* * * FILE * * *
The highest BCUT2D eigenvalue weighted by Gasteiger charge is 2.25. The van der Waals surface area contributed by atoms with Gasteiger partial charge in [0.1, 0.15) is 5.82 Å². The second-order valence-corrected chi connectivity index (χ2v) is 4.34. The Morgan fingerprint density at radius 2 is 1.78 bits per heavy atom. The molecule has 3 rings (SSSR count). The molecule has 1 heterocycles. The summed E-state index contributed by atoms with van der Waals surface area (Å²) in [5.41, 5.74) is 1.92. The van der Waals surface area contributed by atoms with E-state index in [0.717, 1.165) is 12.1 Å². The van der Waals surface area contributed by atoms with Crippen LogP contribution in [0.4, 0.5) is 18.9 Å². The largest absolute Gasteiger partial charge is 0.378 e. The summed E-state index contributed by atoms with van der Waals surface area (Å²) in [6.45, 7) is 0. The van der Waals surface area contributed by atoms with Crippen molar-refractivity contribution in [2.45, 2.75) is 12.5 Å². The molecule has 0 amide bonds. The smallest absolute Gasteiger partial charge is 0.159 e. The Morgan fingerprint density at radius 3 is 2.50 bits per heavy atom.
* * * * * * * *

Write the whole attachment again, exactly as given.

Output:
The highest BCUT2D eigenvalue weighted by Gasteiger charge is 2.25. The van der Waals surface area contributed by atoms with Gasteiger partial charge in [0.1, 0.15) is 5.82 Å². The second-order valence-corrected chi connectivity index (χ2v) is 4.34. The Morgan fingerprint density at radius 2 is 1.78 bits per heavy atom. The molecule has 3 rings (SSSR count). The molecule has 1 heterocycles. The summed E-state index contributed by atoms with van der Waals surface area (Å²) in [5.41, 5.74) is 1.92. The van der Waals surface area contributed by atoms with E-state index in [0.717, 1.165) is 12.1 Å². The van der Waals surface area contributed by atoms with Crippen LogP contribution in [0.4, 0.5) is 18.9 Å². The largest absolute Gasteiger partial charge is 0.378 e. The summed E-state index contributed by atoms with van der Waals surface area (Å²) in [6.45, 7) is 0. The van der Waals surface area contributed by atoms with Crippen molar-refractivity contribution in [2.45, 2.75) is 12.5 Å². The molecule has 0 amide bonds. The smallest absolute Gasteiger partial charge is 0.159 e. The Morgan fingerprint density at radius 3 is 2.50 bits per heavy atom.